** Many of these books may be available from your local library. Check it out!
† Available from the LA Public Library

Working with MFA Students via Instagram

Working with MFA Students via Instagram

Working with MFA Students

My Stephens College MFA in Screenwriting students are in town for the next 20 days and we are diving into our work.

This is a low-residency program where most of the work is done online but each cohort (1st year and 2nd year) comes to LA twice each year and meets for 10 days of intense workshops and research at the Jim Henson Studio (originally the Chaplin Studio) in the heart of Hollywood.

This week is the first workshop for our new class of 2020. 

Follow Me On Instagram

When Women Wrote Hollywood – 18 in a series – June Mathis

To highlight the wonderful yet largely forgotten work of a collection of female screenwriters from the early years of Hollywood (and as a companion to the book, When Women Wrote Hollywood) we will be posting quick bits about the many films they wrote along with links to further information and clips from their works which are still accessible online. Take a few moments once or twice a week to become familiar with their names and their stories. I think you’ll be surprised at how much bold material these writers tackled at the birth of this new medium. — Rosanne Welch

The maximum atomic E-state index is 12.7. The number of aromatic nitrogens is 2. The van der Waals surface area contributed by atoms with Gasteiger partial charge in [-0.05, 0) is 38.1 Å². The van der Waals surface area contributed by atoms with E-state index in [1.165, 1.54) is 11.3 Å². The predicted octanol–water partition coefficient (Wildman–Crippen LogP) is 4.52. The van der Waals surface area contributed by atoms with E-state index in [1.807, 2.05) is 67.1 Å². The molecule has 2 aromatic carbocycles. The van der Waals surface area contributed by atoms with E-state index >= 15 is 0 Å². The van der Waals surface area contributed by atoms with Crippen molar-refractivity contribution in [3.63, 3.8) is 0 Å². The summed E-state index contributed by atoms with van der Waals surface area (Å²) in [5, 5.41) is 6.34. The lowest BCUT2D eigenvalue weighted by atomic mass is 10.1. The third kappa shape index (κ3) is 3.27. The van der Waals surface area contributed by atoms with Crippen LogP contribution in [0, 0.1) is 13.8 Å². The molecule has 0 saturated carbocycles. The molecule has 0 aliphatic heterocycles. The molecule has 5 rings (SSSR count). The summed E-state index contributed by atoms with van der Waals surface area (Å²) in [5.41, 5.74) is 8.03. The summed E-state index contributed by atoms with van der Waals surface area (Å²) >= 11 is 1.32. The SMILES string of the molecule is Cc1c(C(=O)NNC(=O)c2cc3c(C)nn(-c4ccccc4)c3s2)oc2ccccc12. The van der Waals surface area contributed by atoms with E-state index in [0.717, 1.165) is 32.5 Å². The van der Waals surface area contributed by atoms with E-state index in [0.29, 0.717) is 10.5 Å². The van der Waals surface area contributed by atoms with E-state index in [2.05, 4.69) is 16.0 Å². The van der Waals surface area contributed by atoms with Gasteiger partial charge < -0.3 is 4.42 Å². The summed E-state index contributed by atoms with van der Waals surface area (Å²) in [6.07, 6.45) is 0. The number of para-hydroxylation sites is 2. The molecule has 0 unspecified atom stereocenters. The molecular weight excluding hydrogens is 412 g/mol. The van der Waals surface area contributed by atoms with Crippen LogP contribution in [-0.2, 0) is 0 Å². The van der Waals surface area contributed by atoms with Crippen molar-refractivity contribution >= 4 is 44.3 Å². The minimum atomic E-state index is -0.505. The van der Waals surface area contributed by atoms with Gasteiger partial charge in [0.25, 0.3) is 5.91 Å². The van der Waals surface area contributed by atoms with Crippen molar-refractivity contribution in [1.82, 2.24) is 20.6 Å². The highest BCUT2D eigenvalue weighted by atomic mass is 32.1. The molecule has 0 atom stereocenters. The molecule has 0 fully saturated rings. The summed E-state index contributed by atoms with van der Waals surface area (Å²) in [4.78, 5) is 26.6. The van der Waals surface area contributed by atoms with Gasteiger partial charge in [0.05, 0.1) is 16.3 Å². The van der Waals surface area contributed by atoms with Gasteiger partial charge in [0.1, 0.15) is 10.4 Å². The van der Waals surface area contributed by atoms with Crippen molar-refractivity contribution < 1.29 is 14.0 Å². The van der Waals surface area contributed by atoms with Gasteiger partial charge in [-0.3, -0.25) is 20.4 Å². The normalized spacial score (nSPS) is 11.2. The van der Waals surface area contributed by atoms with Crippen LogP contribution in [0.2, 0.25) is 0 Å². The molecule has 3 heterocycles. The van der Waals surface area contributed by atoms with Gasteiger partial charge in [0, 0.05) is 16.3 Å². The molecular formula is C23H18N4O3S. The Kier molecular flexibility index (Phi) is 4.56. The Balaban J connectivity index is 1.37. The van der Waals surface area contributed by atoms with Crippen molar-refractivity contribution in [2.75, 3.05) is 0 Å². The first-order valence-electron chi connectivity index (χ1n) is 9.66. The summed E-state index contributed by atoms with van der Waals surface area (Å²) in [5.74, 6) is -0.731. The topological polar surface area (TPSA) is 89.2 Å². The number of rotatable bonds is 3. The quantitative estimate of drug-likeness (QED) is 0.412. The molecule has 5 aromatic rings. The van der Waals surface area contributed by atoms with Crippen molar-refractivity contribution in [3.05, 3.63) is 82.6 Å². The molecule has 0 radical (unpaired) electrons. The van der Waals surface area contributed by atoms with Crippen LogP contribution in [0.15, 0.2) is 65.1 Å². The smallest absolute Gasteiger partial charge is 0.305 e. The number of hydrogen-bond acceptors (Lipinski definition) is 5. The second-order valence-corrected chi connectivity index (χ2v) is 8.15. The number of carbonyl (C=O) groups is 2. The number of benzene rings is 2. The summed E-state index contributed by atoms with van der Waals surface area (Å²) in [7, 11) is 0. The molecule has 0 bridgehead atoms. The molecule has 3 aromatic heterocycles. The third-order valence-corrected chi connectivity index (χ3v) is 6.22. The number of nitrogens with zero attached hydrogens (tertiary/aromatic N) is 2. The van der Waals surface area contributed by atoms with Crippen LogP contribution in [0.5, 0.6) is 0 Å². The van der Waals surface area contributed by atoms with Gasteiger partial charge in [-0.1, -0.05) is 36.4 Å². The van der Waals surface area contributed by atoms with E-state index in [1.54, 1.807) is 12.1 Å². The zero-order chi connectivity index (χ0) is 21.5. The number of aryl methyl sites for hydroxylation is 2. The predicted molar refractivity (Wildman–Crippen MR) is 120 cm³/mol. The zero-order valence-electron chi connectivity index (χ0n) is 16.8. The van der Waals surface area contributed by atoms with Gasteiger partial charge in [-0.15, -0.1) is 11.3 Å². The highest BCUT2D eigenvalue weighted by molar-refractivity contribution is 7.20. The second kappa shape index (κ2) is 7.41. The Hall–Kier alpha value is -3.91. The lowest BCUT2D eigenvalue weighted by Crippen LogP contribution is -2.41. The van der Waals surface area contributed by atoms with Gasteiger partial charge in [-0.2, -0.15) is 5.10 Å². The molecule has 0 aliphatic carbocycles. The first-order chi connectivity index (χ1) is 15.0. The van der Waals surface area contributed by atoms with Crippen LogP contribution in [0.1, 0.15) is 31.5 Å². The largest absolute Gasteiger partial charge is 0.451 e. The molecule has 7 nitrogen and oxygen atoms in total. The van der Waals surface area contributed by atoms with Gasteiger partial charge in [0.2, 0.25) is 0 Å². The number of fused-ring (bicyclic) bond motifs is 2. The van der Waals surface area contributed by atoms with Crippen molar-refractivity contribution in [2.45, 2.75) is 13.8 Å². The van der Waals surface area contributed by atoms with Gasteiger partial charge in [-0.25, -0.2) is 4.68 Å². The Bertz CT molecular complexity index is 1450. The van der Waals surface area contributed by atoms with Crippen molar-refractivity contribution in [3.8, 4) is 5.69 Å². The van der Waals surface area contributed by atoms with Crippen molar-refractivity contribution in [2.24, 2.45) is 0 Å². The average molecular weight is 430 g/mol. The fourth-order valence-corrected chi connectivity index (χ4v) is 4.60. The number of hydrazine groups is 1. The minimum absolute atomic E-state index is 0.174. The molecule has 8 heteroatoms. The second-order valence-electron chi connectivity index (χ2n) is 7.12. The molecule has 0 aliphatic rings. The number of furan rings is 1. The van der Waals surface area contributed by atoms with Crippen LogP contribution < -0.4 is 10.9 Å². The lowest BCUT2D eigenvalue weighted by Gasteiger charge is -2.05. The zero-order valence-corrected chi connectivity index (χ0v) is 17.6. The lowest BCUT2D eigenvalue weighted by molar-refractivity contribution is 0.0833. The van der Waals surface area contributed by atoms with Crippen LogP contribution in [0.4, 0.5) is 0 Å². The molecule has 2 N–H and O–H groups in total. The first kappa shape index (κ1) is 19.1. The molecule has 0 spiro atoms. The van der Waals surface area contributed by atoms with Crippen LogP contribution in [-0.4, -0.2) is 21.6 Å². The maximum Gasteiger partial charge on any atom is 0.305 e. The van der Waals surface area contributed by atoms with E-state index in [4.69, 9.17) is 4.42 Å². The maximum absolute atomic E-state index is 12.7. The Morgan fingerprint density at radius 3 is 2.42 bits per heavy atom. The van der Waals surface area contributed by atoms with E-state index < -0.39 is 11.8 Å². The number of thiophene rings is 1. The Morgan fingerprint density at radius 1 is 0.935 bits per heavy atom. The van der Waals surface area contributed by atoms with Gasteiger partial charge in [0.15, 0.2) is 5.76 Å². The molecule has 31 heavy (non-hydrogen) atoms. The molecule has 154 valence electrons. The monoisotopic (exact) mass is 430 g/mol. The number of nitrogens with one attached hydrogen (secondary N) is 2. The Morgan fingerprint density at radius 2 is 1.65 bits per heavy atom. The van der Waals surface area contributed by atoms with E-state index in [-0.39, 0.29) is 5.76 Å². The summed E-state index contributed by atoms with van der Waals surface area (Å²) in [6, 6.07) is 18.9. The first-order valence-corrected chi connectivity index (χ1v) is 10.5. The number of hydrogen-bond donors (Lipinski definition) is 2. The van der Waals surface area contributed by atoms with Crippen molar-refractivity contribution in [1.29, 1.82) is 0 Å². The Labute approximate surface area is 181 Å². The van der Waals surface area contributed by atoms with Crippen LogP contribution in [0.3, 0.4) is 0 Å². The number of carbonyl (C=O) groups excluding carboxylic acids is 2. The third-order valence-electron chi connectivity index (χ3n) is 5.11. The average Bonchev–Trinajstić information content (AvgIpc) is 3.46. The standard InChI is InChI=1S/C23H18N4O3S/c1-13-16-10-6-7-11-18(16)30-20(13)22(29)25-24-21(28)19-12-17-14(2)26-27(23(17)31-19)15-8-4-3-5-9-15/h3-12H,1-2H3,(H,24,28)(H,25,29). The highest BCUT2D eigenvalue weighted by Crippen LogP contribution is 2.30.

When Women Wrote Hollywood – 18 in a series – June Mathis

When Women Wrote Hollywood - 18 in a series - June Mathis

June Mathis (January 30, 1887 – July 26, 1927) was an American screenwriter. Mathis was the first female executive for Metro/MGM and at only 35, she was the highest paid executive in Hollywood.[1] In 1926 she was voted the third most influential woman in Hollywood, behind Mary Pickford and Norma Talmadge.[2] Mathis is best remembered for discovering Rudolph Valentino and writing such films as The Four Horsemen of the Apocalypse (1921) and Blood and Sand (1922).

Mathis was determined to become a screenwriter and, accompanied with her mother, she moved to New York City, where she studied writing and went to the movies in the evenings.[6] She entered a screenwriting competition; but despite not winning, her entry was so impressive it did bring job offers. Her first script, House of Tears, would be directed by Edwin Carewe in 1915 and led to a contract in 1918 with Metro studios, later to be merged into MGM. As one of the first screenwriters to include details such as stage directions and physical settings in her work, Mathis saw scenarios as a way to make movies into more of an art form. Much of the standard screenwriting styles can be attributed to her. Mathis later credited her success to a strong concentration on plot and theme: “No story that did not possess a theme has ever really lived…. Occasionally one may make money and perhaps be popular for a time. But in the end it dies.”[6]

By 1919 Mathis and her mother had moved to Hollywood. After only a year of screenwriting, she had advanced to the head of Metro’s scenario department.[7] She was one of the first heads of any film department and the only female executive at Metro.[8]

During her early years, she had a close association with silent star Alla Nazimova. Their films together can be said to be marked by over-sentimentality; what little praise these films received was due to Nazimova’s acting rather the conventional romantic stories.[6] Wikipedia 

Watch a movie by June Mathis

More about June Mathis


Buy a signed copy of when Women Write Hollywood

 

* A portion of each sale from Amazon.com directly supports our blogs
** Many of these books may be available from your local library. Check it out!
† Available from the LA Public Library